Ruth Lingard and Helen Snelson have been leading York area teachers and University of York PGCE trainees to deepen their knowledge of stories from the past that are too often absent from the history classroom. Here they offer the ‘slot-ins’ made so far as a way to help history teachers make the history curriclum more representative of the many, many people who lived in the past.
A few years ago we finally got so exasperated with the lack of women’s and other histories in the school curriculum that we were stirred into action. We were beyond annoyed that some people still seemed to think the job was done if there was a lesson in Year 7 on ‘Medieval Women’ – implying that half the population were only to be bothered with in isolation in one period before we get back to the main story! We were downright uncomfortable that the voices of people in the past with disability, the less powerful, minority groups, people who did not ‘fit’ the mainstream, were nowhere in our classrooms.
At the same time, we don’t need telling how jam-packed the history curriculum already is. So, we came up with the idea of the ‘slot-in’. That is, rather than ignoring or ‘bolting-on’ stories that we ought to tell, we find ways to bring in stories that can enable us to slot the knowledge into our curriculum. These slot-in stories allow intersecting history. For example, the slot-in on Tudor Fools is a story of learning disability and the Tudor Court, while the slot-in on Benjamin Lay is a story of a man who was a dwarf and who campaigned for the abolition of slavery, and the Cycling to Suffrage slot-in intersects technological history with the development of women’s social and political freedoms.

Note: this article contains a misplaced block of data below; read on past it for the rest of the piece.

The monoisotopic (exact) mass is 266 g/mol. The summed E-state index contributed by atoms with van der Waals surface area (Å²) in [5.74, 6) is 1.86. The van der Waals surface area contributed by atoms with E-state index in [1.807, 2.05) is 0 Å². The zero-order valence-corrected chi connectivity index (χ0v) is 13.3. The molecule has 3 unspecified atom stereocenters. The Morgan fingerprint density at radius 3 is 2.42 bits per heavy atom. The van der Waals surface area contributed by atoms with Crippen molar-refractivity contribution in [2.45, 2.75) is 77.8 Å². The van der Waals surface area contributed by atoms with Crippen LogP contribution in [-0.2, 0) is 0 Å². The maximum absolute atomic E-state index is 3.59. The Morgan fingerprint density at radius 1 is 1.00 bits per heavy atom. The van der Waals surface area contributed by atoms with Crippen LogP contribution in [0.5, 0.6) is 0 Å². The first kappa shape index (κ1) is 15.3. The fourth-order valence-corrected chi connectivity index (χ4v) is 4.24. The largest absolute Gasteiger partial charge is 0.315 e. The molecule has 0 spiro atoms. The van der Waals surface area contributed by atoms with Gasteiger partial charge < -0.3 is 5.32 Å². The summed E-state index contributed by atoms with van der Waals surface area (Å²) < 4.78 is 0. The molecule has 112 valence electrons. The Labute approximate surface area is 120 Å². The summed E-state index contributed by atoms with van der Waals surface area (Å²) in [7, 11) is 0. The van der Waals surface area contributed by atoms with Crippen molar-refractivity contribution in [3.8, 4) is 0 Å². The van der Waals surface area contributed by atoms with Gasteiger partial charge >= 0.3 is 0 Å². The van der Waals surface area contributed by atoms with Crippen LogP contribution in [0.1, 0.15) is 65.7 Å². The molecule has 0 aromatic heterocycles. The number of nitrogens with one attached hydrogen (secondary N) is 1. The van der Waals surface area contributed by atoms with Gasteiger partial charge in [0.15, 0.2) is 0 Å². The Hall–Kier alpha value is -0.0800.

Slot-ins are two page narratives that can be used in a variety of ways. Each comes with a short teacher note to help you to think about how you could use them with students. Now that history teachers are once again focusing on the coherence and connectedness of their curriculum, these slot-ins also offer the chance to do some of the bridging work we need between studies in more depth. (For an excellent Teaching History article on approaches to that problem, please see Natalie Kesterton’s article.) That is, they can offer a different slant on a topic, another perspective from a different place, contextualise future learning and develop sense of period.
You can find our developing collection of slot-ins here: https://yorkclio.com/slot-ins/. There are now over 20 available, with a brief description for each one of its topic and curriculum link. They are downloadable from here in Word format so you can take and make them your own.
Some of these slot-ins we have developed as part of work to increase resources for the teaching of the history of disability. You can read our Teaching History article about that here. Others have been developed by University of York PGCE trainees over the past few years as part of their work to understand the need to teach a more representative past. We would love help to develop more slot-ins and to adapt the model so it is helpful to as many teachers as possible. Do contact us via Twitter @Yorkclio and @Snelsonh if you can help.
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